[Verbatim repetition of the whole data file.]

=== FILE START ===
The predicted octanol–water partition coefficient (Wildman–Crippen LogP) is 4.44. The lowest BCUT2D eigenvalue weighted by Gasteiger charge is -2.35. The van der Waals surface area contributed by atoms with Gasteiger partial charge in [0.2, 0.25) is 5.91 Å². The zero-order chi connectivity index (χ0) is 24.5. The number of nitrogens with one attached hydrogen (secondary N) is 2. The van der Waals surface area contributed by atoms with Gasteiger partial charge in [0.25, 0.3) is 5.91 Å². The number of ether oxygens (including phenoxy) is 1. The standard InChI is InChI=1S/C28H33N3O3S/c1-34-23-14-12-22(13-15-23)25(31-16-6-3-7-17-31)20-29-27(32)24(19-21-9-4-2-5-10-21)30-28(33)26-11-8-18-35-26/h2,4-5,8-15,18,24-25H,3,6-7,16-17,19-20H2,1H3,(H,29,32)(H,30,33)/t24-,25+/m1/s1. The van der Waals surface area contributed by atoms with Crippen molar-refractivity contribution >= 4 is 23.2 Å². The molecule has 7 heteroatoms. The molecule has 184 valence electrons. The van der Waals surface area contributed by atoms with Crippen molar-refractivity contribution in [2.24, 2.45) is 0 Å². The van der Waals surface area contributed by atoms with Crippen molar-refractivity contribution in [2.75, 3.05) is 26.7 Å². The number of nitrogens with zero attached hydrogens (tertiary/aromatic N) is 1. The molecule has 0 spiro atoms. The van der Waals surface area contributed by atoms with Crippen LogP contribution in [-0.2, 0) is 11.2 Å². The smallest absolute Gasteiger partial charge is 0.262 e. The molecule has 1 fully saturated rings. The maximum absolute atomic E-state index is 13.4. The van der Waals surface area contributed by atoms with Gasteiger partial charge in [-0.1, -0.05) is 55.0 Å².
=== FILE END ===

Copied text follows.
The predicted octanol–water partition coefficient (Wildman–Crippen LogP) is 4.44. The lowest BCUT2D eigenvalue weighted by Gasteiger charge is -2.35. The van der Waals surface area contributed by atoms with Gasteiger partial charge in [0.2, 0.25) is 5.91 Å². The zero-order chi connectivity index (χ0) is 24.5. The number of nitrogens with one attached hydrogen (secondary N) is 2. The van der Waals surface area contributed by atoms with Gasteiger partial charge in [0.25, 0.3) is 5.91 Å². The number of ether oxygens (including phenoxy) is 1. The standard InChI is InChI=1S/C28H33N3O3S/c1-34-23-14-12-22(13-15-23)25(31-16-6-3-7-17-31)20-29-27(32)24(19-21-9-4-2-5-10-21)30-28(33)26-11-8-18-35-26/h2,4-5,8-15,18,24-25H,3,6-7,16-17,19-20H2,1H3,(H,29,32)(H,30,33)/t24-,25+/m1/s1. The van der Waals surface area contributed by atoms with Crippen molar-refractivity contribution >= 4 is 23.2 Å². The molecule has 7 heteroatoms. The molecule has 184 valence electrons. The van der Waals surface area contributed by atoms with Crippen molar-refractivity contribution in [2.24, 2.45) is 0 Å². The van der Waals surface area contributed by atoms with Crippen molar-refractivity contribution in [2.75, 3.05) is 26.7 Å². The number of nitrogens with zero attached hydrogens (tertiary/aromatic N) is 1. The molecule has 0 spiro atoms. The van der Waals surface area contributed by atoms with Crippen LogP contribution in [-0.2, 0) is 11.2 Å². The smallest absolute Gasteiger partial charge is 0.262 e. The molecule has 1 fully saturated rings. The maximum absolute atomic E-state index is 13.4. The van der Waals surface area contributed by atoms with Gasteiger partial charge in [-0.1, -0.05) is 55.0 Å².